The PCM® presents the personality structure in the form of a 6-floor “condominium” in which the order of the floors shows which resources are most accessible to a given person, and which ones are not so well developed (Collignon, Legrand, Parr, 2010, p. 33). We are born with one dominant personality type (or we develop it very early in the first months of our lives) which constitutes our “base” for the rest of our lives. The order of other floors in the structure is determined by contact of this “natural temperament” with one’s surroundings within the first seven years of one’s life (Kahler, 2008, p.37). At the same time, the model assumes that apart  from the basic personality type, which  during one’s life, determines their preferred channel and perception, we can also change the most accessible personality type at a given time by phasing (Kahler, 2008, p. 108). A phase can change during our life, and together with it, the most current psychological needs, as a result of an individual’s confrontation with their developmental area, unique for each personality type. What is essential is the fact that the model’s assumption is not phasing itself but development through increasing access to all energies regardless of their location in the personality structure. We can achieve it by better understanding of ourselves, knowledge of our preferences and needs and recognizing those characteristic of other personality types. Thanks to this we can develop genuine communication, respecting our personal boundaries and individuality of another person. Such understanding based on comprehending individual differences makes it possible to stay in the OK-OK position and to create real, inclusive environment both at school, at work and at home.

The figure below shows a graphic representation of an example personality structure (the “condominium”) in the light of the PCM® with the marked order and energetic availability of particular personality types in the structure of a given person. As the figure shows, this is a person whose base is the Thinker, perceiving the world with the help of analytical thinking and facts, who also has good access to the perception of the Harmoniser (personality type placed on the next floor in the structure), thanks to which during 90% of their time they can easily communicate with people for whom this is the dominant perception type. Meanwhile, this structure has got the Imaginer type on the last floor with little access to it (20%), which might translate into difficulties in communication and developing relationships with people who are more withdrawn and reflexive.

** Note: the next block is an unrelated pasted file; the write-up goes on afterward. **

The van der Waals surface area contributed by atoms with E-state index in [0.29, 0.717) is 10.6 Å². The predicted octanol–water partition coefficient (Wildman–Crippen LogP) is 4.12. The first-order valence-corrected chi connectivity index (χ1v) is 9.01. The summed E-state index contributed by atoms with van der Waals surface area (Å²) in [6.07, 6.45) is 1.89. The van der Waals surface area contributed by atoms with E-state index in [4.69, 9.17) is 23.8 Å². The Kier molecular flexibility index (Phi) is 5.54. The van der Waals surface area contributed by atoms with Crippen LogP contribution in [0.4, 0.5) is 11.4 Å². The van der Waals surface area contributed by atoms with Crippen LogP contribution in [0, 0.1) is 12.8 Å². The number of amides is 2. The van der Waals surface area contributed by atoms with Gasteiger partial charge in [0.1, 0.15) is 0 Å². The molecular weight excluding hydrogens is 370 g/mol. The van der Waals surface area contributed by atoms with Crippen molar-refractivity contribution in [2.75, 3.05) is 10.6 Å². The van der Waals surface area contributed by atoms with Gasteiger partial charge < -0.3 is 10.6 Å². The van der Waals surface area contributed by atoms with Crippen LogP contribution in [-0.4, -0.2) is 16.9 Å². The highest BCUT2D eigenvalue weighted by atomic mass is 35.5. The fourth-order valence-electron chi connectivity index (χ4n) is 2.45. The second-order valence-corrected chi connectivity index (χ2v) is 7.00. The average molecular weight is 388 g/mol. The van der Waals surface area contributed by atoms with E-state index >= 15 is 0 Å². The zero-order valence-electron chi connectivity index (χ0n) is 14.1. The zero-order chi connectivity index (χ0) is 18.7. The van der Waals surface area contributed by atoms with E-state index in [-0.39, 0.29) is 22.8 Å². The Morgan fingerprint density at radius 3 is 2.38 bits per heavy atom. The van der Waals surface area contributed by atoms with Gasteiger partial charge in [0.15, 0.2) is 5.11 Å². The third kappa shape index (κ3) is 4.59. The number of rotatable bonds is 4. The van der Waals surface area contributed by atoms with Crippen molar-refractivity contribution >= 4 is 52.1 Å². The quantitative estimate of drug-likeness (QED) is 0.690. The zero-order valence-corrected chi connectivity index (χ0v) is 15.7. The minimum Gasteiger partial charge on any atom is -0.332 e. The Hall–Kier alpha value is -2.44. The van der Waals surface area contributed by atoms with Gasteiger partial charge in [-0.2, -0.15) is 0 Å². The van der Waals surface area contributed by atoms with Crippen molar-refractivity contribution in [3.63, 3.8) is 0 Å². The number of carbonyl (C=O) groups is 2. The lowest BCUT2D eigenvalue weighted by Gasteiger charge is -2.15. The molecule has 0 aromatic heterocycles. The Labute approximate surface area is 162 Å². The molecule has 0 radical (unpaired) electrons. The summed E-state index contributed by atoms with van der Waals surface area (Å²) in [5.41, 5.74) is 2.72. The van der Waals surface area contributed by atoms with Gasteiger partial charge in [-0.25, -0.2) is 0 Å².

Figure 1: Personality structure (Collignon, G., Legrand, P., Parr, J., 2010, p. 35)

PCM® – personalised understanding

“We traditionally think that the content is most important. It is not true. If the content and process are coherent, both factors are equally important. Otherwise, the process is more important” (Juul, 1995, p.188). This is how Jesper Juul wrote about human interactions on the basis of his experience in family therapy and counseling functions he occupied in educational establishments. His research led Kahler to conclusions that confirm it in the following way: “HOW we say something is more important than WHAT we say.” It means that putting the process over the content is essential for reaching agreement (Kahler, 2008, p.46).

Kahler formulated his opinion on the basis of his numerous clinical researches, which served him as a basis for developing the Process Therapy Model, the Process Communication Model and its later adaptation, i.e. the Process Education Model (PEM). The PEM® is a variant of the PCM adapted for educational needs and determines how people perceive the world, give and obtain information (Gilbert, 2019, p. 313). Faced with this knowledge and taking into account the educational mission of school, before the teacher starts to transfer their knowledge to their students, they should know HOW to address them, to give them a chance to get and understand the content appropriately.